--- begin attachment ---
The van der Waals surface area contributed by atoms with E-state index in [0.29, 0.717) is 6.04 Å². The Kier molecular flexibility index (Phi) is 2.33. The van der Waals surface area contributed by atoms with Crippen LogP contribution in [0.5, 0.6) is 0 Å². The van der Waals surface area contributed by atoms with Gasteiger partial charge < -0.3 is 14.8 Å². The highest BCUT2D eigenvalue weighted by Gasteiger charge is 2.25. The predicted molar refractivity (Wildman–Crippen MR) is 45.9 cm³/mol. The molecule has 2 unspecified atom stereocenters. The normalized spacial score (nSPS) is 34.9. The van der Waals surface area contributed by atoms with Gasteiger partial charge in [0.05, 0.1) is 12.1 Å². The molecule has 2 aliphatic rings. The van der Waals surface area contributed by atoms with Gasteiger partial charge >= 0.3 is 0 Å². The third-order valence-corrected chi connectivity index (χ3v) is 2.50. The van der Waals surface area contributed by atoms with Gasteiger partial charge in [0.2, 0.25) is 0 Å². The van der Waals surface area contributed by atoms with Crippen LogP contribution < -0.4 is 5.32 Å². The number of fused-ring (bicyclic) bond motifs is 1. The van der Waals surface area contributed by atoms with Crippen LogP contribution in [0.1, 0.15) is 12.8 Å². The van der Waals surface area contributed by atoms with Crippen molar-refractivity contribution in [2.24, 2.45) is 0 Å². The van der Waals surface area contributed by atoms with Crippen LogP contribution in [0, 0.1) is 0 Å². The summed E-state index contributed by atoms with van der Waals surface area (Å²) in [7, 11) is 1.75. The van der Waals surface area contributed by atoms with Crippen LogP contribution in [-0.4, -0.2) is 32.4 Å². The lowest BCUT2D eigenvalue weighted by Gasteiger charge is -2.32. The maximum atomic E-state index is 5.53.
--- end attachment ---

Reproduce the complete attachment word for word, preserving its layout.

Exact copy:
The van der Waals surface area contributed by atoms with E-state index in [0.29, 0.717) is 6.04 Å². The Kier molecular flexibility index (Phi) is 2.33. The van der Waals surface area contributed by atoms with Crippen LogP contribution in [0.5, 0.6) is 0 Å². The van der Waals surface area contributed by atoms with Gasteiger partial charge < -0.3 is 14.8 Å². The highest BCUT2D eigenvalue weighted by Gasteiger charge is 2.25. The predicted molar refractivity (Wildman–Crippen MR) is 45.9 cm³/mol. The molecule has 2 unspecified atom stereocenters. The normalized spacial score (nSPS) is 34.9. The van der Waals surface area contributed by atoms with Gasteiger partial charge in [0.05, 0.1) is 12.1 Å². The molecule has 2 aliphatic rings. The van der Waals surface area contributed by atoms with Gasteiger partial charge >= 0.3 is 0 Å². The third-order valence-corrected chi connectivity index (χ3v) is 2.50. The van der Waals surface area contributed by atoms with Gasteiger partial charge in [0.2, 0.25) is 0 Å². The van der Waals surface area contributed by atoms with Crippen LogP contribution < -0.4 is 5.32 Å². The number of fused-ring (bicyclic) bond motifs is 1. The van der Waals surface area contributed by atoms with Crippen LogP contribution in [0.1, 0.15) is 12.8 Å². The van der Waals surface area contributed by atoms with Crippen molar-refractivity contribution in [2.24, 2.45) is 0 Å². The van der Waals surface area contributed by atoms with Crippen LogP contribution in [0, 0.1) is 0 Å². The summed E-state index contributed by atoms with van der Waals surface area (Å²) in [7, 11) is 1.75. The van der Waals surface area contributed by atoms with Crippen LogP contribution in [-0.4, -0.2) is 32.4 Å². The lowest BCUT2D eigenvalue weighted by Gasteiger charge is -2.32. The maximum atomic E-state index is 5.53.